If you have not been referred for a chest CT, without contrast, and for FULL Pulmonary Function Testing (pft's) then your rheumatologist is not up to snuff on this particular aspect of the disease and treatment. Is this new scarring or old scarring? You NEED to get a BASELINE chest CT and a baseline PFT done NOW, and then get another of each in 3 to 6 months to make sure there is NO PROGRESSION. IF there is no progression after the first two CT's and PFT's, then you can consider going back to yearly chest x-rays and FULL pft's to monitor providing you get no new respiratory symptoms. Rheumatoid Interstial Lung Disease can still progress even if your RA joint symptoms are under control or improving. It can be that it was progressing while you were off of meds and the meds are keeping it in check now, or it could be the meds causing it now if this is new scarring or if you don't know if it is new scarring if you don't have previous fairly recent or recent chest xrays. Alternatively, it could be interstitial lung disease due to something else entirely. Having lung changes with RA is NOT uncommon and it does NOT portend the worst in many cases, but there is no way to know without MONITORING/testing and keeping track of it. The lung disease can progress for a long time and become very serious before you physically become aware of it, so it's important to keep on top of it. If you have any questions let me know. I can fill you in more.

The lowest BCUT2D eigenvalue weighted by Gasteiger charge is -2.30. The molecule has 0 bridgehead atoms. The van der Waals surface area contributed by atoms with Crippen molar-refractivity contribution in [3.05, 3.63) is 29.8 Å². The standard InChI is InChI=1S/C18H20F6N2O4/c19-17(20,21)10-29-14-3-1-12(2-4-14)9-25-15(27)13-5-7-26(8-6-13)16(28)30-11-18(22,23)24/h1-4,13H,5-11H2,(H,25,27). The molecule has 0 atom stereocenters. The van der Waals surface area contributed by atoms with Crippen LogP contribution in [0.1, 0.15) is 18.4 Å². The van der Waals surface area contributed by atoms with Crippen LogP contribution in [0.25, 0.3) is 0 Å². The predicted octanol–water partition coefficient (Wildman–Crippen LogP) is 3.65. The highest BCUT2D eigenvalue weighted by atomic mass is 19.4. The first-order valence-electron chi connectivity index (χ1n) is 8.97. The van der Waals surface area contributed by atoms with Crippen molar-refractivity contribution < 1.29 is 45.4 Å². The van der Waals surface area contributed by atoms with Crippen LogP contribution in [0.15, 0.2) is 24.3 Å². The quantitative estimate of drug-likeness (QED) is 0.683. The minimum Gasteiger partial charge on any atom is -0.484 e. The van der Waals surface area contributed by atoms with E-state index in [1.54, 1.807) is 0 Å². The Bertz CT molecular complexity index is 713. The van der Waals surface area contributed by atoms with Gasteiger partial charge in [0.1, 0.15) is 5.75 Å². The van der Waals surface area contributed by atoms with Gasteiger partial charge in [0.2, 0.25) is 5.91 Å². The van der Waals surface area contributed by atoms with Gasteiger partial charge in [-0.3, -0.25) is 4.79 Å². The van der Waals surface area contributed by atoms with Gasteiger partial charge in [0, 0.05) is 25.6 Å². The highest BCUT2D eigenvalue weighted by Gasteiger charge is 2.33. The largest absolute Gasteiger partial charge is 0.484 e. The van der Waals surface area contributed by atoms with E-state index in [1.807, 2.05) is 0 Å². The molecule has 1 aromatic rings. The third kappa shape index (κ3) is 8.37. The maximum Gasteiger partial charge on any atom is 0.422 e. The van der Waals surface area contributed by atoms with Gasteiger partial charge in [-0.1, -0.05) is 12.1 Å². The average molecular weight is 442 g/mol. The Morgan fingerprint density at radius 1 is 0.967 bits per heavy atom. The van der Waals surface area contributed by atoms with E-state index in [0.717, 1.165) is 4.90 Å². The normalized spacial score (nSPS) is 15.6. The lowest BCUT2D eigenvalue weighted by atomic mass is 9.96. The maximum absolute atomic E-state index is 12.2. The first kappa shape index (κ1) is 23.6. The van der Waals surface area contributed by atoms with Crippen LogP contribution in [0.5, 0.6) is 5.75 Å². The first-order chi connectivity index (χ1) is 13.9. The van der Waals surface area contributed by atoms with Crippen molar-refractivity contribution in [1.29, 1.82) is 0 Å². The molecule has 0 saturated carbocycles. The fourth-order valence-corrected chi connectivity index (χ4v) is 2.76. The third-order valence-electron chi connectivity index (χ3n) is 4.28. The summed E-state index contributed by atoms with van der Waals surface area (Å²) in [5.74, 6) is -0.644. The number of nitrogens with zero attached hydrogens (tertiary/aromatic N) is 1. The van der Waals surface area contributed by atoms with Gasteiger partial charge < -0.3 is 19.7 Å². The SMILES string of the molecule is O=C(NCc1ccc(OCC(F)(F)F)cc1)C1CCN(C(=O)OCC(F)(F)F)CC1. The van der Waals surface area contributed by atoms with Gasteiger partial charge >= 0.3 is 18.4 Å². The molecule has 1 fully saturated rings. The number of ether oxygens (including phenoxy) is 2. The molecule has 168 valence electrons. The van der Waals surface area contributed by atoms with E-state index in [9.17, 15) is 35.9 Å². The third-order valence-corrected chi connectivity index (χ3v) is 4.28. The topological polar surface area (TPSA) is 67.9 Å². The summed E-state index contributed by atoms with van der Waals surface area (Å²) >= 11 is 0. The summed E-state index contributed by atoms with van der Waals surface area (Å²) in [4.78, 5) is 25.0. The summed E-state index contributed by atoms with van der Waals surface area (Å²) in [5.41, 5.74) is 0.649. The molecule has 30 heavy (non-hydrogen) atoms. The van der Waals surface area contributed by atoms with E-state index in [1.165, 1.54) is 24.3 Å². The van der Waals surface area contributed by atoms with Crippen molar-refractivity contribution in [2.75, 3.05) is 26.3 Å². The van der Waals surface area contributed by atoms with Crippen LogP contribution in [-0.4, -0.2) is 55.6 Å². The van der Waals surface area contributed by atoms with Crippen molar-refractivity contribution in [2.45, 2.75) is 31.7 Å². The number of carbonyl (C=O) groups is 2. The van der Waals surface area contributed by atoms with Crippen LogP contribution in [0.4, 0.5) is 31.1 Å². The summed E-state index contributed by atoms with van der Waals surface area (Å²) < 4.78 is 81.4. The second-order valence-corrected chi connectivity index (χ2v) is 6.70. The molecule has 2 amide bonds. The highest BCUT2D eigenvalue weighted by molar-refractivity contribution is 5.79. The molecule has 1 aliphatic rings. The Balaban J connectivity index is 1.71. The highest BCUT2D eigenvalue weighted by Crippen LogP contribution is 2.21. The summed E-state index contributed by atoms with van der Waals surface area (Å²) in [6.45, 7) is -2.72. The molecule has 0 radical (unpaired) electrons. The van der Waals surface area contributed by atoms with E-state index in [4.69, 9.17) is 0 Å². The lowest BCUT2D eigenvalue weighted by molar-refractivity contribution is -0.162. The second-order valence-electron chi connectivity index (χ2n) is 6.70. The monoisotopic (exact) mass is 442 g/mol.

8. Thank you everyone for the amazing words of support. Your encouragement, prayers, healing thoughts and cyber hugs have always inspired me and lifted my spirits.